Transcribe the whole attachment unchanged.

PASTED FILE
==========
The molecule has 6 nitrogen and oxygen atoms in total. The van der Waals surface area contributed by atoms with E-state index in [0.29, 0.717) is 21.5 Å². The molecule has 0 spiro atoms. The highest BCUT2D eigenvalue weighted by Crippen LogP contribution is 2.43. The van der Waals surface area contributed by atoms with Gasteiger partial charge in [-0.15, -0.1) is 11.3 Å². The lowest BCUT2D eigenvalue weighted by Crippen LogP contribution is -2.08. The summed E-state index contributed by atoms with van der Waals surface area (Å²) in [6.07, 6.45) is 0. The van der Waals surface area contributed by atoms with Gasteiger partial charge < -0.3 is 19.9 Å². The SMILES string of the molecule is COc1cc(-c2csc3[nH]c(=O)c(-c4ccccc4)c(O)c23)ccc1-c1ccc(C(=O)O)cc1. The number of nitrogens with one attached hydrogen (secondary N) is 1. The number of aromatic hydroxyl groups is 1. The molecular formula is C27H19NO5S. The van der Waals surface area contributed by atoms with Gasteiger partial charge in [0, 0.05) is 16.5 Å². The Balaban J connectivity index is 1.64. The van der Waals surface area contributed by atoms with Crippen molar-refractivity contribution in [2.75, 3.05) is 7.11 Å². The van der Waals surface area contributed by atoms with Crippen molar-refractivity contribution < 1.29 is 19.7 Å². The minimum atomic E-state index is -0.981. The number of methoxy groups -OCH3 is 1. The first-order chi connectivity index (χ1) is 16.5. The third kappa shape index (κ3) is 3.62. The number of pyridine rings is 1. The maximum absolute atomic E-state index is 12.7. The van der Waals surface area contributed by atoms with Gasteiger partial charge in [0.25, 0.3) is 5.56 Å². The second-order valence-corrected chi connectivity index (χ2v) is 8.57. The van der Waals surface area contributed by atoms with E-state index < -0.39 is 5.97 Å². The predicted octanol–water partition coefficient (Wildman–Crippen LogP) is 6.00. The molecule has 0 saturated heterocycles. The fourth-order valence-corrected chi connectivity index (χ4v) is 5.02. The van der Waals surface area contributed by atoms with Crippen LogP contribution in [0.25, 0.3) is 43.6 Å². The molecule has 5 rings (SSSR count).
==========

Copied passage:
The molecule has 6 nitrogen and oxygen atoms in total. The van der Waals surface area contributed by atoms with E-state index in [0.29, 0.717) is 21.5 Å². The molecule has 0 spiro atoms. The highest BCUT2D eigenvalue weighted by Crippen LogP contribution is 2.43. The van der Waals surface area contributed by atoms with Gasteiger partial charge in [-0.15, -0.1) is 11.3 Å². The lowest BCUT2D eigenvalue weighted by Crippen LogP contribution is -2.08. The summed E-state index contributed by atoms with van der Waals surface area (Å²) in [6.07, 6.45) is 0. The van der Waals surface area contributed by atoms with Gasteiger partial charge < -0.3 is 19.9 Å². The SMILES string of the molecule is COc1cc(-c2csc3[nH]c(=O)c(-c4ccccc4)c(O)c23)ccc1-c1ccc(C(=O)O)cc1. The number of nitrogens with one attached hydrogen (secondary N) is 1. The number of aromatic hydroxyl groups is 1. The molecular formula is C27H19NO5S. The van der Waals surface area contributed by atoms with Gasteiger partial charge in [0, 0.05) is 16.5 Å². The Balaban J connectivity index is 1.64. The van der Waals surface area contributed by atoms with Crippen molar-refractivity contribution in [2.75, 3.05) is 7.11 Å². The van der Waals surface area contributed by atoms with Crippen molar-refractivity contribution < 1.29 is 19.7 Å². The minimum atomic E-state index is -0.981. The number of methoxy groups -OCH3 is 1. The first-order chi connectivity index (χ1) is 16.5. The third kappa shape index (κ3) is 3.62. The number of pyridine rings is 1. The maximum absolute atomic E-state index is 12.7. The van der Waals surface area contributed by atoms with Gasteiger partial charge in [0.25, 0.3) is 5.56 Å². The second-order valence-corrected chi connectivity index (χ2v) is 8.57. The van der Waals surface area contributed by atoms with E-state index < -0.39 is 5.97 Å². The predicted octanol–water partition coefficient (Wildman–Crippen LogP) is 6.00. The molecule has 0 saturated heterocycles. The fourth-order valence-corrected chi connectivity index (χ4v) is 5.02. The van der Waals surface area contributed by atoms with Crippen LogP contribution in [0.25, 0.3) is 43.6 Å². The molecule has 5 rings (SSSR count).